Here Is What Chinese Scholars Think about the North Korea Crisis

Chinese paramilitary guards stand in the snow at the Forbidden City in Beijing

China is best positioned to manage a peaceful resolution of the North Korea nuclear crisis.

Forming up the poles of the Chinese debate are some scholars, who pin the blame squarely on Washington versus others that see Pyongyang as most responsible for the current crisis. Xu Ning [许宁], for example, strongly criticizes hardline U.S. policies from the George W. Bush administration that placed North Korea “on pins and needles” [芒刺在背], such that Pyongyang sought nuclear weapons for self-defense [拥核自保]. Moreover, he contends that President Barack Obama’s “rebalance” only made the situation worse in that regard. Sun Ru [孙茹] is not entirely critical of Washington’s stance in that she evaluates U.S. policy in recent years as wielding not only a big stick, but carrots as well [大棒与胡萝卜兼具]. However, she sees little internal U.S. political support for an engagement policy with North Korea and also notes that Washington does not view the North Korean nuclear issue as a “core interest.”

Chinese scholars placing the blame more squarely on Pyongyang, according to Zhou’s survey, include Wang Sheng [王生] and Ling Shengli [凌胜利]. They highlight North Korea’s internal political factors as most salient, especially the Kim regime’s “military first policy” [先军政治]. Zhu Feng [朱锋] contends, according to this survey, that North Korea was left out of East Asian security structures after the Cold War. He says that the North Korean nuclear program not only reinforces Pyongyang’s sovereignty and security, but also seeks to enhance its negotiating position vis-à-vis Washington. Wang Xiaobo [王晓波] is also grouped in this part of the survey by Zhou and he has an assessment that is more charitable to Pyongyang: “China and Russia did not base forces in North Korea, nor did they extend a nuclear protective umbrella over North Korea. This caused North Korea to more energetically develop an independent nuclear force, and so it is not dependent on alliance relations for its security.” [中俄既未在朝鲜驻军, 也未向朝鲜提供核保护伞. 这使得朝鲜更倾向独立发展核力量, 而不是依靠同盟关系维护自身安全]. This scholar does mention the Iraq and Libyan episodes as impacting Pyongyang’s decision-making. One of the most interesting Chinese scholars discussed in this survey apparently takes the strikingly nonpolitically correct view (in China) that the North Korean nuclear crisis can be, at least partially, blamed on Chinese policies. Liang Yunxiang [梁云祥] says that Pyongyang has pursued nuclear weapons “in large part due to China’s ambiguous policies,” including “not supporting North Korea … opposing its nuclear [development], while at the same time refusing to allow the use of force against North Korea.” He concedes that North Korea’s impact on Chinese interests has been “completely negative” [完全负面], but concludes that China simply “cannot abandon North Korea.” Moreover, he makes the point that with North Korea posing such a challenge to the United States, this situation can “alleviate US political pressure against China” [减少美国对中国的政治压力].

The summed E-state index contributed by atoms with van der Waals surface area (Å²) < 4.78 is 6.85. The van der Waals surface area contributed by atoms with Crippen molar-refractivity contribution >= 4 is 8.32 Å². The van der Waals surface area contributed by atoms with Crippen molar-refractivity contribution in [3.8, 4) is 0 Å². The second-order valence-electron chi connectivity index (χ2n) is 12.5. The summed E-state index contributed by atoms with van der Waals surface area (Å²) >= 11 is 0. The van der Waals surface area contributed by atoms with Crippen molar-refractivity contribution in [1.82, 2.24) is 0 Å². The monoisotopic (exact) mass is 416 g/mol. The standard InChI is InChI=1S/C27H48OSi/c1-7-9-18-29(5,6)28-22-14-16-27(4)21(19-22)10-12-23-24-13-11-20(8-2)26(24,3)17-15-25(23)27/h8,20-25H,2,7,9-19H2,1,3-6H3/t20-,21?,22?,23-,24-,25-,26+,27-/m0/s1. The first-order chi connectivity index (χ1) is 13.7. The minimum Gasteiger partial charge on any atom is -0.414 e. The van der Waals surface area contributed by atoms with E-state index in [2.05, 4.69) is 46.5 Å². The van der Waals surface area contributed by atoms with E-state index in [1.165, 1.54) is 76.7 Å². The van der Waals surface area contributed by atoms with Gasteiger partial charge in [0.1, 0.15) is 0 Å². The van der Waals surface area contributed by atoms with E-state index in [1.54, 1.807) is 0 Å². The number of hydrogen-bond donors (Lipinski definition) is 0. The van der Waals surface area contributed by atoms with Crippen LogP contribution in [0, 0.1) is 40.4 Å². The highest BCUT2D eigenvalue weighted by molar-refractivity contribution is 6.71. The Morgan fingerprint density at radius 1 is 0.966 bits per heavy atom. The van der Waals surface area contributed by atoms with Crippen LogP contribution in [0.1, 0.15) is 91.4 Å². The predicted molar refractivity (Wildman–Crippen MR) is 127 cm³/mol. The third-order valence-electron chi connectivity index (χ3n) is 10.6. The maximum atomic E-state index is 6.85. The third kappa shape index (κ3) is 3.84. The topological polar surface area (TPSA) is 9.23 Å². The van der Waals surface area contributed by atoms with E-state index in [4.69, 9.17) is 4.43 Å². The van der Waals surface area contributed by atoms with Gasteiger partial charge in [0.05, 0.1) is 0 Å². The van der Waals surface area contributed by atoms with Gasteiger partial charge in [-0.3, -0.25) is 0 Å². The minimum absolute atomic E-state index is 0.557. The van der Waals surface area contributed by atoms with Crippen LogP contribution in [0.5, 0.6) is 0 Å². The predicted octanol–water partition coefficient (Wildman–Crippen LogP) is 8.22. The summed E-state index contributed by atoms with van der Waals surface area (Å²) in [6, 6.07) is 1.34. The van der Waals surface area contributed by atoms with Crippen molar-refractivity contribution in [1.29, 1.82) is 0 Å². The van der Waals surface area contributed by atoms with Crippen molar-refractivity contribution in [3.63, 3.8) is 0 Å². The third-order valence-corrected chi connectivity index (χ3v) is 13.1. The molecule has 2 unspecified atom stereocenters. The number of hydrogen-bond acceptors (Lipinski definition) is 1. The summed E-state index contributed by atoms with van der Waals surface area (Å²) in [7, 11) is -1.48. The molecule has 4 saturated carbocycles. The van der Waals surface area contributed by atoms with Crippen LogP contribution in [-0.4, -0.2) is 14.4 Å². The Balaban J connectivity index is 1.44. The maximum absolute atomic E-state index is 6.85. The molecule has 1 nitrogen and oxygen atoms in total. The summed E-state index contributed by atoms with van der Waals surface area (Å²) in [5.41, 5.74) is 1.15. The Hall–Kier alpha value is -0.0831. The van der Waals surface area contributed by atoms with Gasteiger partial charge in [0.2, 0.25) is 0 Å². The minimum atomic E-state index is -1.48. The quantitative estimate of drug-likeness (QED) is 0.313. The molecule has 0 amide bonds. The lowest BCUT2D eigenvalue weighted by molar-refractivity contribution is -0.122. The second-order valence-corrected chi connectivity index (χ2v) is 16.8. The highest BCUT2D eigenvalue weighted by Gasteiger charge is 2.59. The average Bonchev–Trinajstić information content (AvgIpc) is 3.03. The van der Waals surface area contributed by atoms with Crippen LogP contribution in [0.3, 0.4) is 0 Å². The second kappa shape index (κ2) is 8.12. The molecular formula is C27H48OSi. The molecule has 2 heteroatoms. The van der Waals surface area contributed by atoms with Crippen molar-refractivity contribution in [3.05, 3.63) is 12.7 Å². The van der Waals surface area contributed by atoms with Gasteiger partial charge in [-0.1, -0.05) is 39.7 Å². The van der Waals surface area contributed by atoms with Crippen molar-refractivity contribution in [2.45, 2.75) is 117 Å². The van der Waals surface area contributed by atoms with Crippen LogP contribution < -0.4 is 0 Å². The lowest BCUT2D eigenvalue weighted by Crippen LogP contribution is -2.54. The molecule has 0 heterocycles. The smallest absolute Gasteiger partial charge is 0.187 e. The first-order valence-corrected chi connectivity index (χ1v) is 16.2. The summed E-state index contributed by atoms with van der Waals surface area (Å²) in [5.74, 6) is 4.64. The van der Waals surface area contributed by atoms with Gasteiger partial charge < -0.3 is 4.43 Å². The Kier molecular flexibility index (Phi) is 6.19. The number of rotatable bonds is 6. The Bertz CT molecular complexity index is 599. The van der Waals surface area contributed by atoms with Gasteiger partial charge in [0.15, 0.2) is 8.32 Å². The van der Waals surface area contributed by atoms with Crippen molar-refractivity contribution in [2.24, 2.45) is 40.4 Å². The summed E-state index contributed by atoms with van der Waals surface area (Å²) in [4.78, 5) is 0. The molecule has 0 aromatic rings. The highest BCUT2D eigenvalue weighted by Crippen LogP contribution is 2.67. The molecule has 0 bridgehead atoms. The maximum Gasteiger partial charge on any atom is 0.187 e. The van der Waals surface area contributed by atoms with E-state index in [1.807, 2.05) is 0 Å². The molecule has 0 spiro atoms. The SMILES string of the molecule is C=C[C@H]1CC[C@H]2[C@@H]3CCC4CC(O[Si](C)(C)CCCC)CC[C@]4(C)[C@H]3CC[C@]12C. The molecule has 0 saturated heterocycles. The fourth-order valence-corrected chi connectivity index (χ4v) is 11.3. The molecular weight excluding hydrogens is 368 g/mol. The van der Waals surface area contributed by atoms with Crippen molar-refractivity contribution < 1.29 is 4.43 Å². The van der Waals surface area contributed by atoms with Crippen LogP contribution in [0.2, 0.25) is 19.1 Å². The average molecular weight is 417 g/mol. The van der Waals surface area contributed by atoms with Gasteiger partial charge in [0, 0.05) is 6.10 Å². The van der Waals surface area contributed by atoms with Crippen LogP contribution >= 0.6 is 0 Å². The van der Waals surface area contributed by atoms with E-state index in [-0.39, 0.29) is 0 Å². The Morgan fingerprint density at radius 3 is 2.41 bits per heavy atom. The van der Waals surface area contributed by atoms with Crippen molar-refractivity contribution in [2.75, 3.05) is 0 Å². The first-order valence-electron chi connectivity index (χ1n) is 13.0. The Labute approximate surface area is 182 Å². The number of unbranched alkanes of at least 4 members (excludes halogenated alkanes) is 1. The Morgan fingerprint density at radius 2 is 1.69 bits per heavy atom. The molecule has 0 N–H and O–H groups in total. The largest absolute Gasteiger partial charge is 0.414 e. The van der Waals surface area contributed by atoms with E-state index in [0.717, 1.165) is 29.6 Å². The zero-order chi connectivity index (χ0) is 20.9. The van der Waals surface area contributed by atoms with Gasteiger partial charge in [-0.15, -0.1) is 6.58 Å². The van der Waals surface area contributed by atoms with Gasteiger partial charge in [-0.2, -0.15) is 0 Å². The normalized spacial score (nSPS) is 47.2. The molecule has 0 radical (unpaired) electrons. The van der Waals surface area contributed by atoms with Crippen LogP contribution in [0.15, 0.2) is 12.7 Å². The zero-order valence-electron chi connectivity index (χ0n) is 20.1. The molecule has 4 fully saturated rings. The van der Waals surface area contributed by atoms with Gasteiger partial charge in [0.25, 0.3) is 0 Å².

Putting the origins of the present crisis aside, this Chinese survey piece then attempts to classify Chinese scholars by their recommended policy prescription, falling under three basic approaches: 1) limited support for North Korea [有限度的支持]; 2) favoring North Korea [朝鲜优先]; or 3) cutting ties with North Korea [与朝鲜切割]. The survey makes quite clear that most Chinese specialists adhere to the first recommendation for limited support. Interestingly, the survey’s author Zhou notes that these mainstream thinkers both wish to prevent North Korea’s collapse, as well as (conversely) North Korea’s potential drift into a closer relationship with the United States, Japan or South Korea. The scholar Zhang Tuosheng [张沱生] is placed in this camp as he described Beijing’s relationship with Pyongyang as evolving from “special relations” to the somewhat more tenuous “normal relations.” Zhang apparently advocates for the righteous path of a “responsible great power” that sometimes supports Pyongyang and sometimes opposes it. Hu Bo [胡波] wants to see continued development of political and economic ties with Pyongyang, but opposes ambiguity in the military relationship that he says must be curtailed. He thinks China should clarify and defend its “bottom line.” He supports the UN sanction regime and says that China may even have to resort to “unilateral sanctions.” [单方制裁]. Then, there is Shi Yinhong [时殷弘], who says China must be flexible. In order to avoid a situation in which North Korea regards China as an enemy, Beijing must also avoid creating circumstances in North Korea that are so difficult that the country becomes chaotic and the Pyongyang regime is driven to take a desperate gamble [孤注一掷]. Shi advocates quite strongly for improving China-North Korea ties, in part to reestablish Beijing’s traditional influence with Pyongyang. And Pang Zhongying [庞中英] also advocates for a balanced Chinese policy that simultaneously avoids getting China dragged into a military conflict, while also preventing regime collapse in Pyongyang.